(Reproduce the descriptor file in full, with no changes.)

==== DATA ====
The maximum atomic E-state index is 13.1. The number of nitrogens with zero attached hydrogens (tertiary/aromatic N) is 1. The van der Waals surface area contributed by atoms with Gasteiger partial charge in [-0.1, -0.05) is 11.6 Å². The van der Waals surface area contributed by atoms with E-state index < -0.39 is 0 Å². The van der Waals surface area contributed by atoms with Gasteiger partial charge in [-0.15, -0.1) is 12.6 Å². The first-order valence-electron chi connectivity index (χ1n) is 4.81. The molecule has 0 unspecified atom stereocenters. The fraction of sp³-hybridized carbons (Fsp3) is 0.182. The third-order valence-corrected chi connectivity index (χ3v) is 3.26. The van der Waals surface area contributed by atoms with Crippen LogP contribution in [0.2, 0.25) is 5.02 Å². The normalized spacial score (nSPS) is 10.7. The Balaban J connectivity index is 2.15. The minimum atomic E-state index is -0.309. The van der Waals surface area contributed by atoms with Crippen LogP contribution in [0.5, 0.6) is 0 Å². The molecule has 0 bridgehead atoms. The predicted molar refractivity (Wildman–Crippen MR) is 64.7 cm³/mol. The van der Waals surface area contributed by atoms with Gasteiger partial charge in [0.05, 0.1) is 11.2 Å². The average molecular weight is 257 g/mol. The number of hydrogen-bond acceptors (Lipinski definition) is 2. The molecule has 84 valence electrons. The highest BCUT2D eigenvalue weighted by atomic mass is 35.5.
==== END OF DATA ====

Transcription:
The maximum atomic E-state index is 13.1. The number of nitrogens with zero attached hydrogens (tertiary/aromatic N) is 1. The van der Waals surface area contributed by atoms with Gasteiger partial charge in [-0.1, -0.05) is 11.6 Å². The van der Waals surface area contributed by atoms with E-state index < -0.39 is 0 Å². The van der Waals surface area contributed by atoms with Gasteiger partial charge in [-0.15, -0.1) is 12.6 Å². The first-order valence-electron chi connectivity index (χ1n) is 4.81. The molecule has 0 unspecified atom stereocenters. The fraction of sp³-hybridized carbons (Fsp3) is 0.182. The third-order valence-corrected chi connectivity index (χ3v) is 3.26. The van der Waals surface area contributed by atoms with Crippen LogP contribution in [0.2, 0.25) is 5.02 Å². The normalized spacial score (nSPS) is 10.7. The Balaban J connectivity index is 2.15. The minimum atomic E-state index is -0.309. The van der Waals surface area contributed by atoms with Crippen LogP contribution in [0.5, 0.6) is 0 Å². The molecule has 0 bridgehead atoms. The predicted molar refractivity (Wildman–Crippen MR) is 64.7 cm³/mol. The van der Waals surface area contributed by atoms with Gasteiger partial charge in [0.05, 0.1) is 11.2 Å². The average molecular weight is 257 g/mol. The number of hydrogen-bond acceptors (Lipinski definition) is 2. The molecule has 84 valence electrons. The highest BCUT2D eigenvalue weighted by atomic mass is 35.5.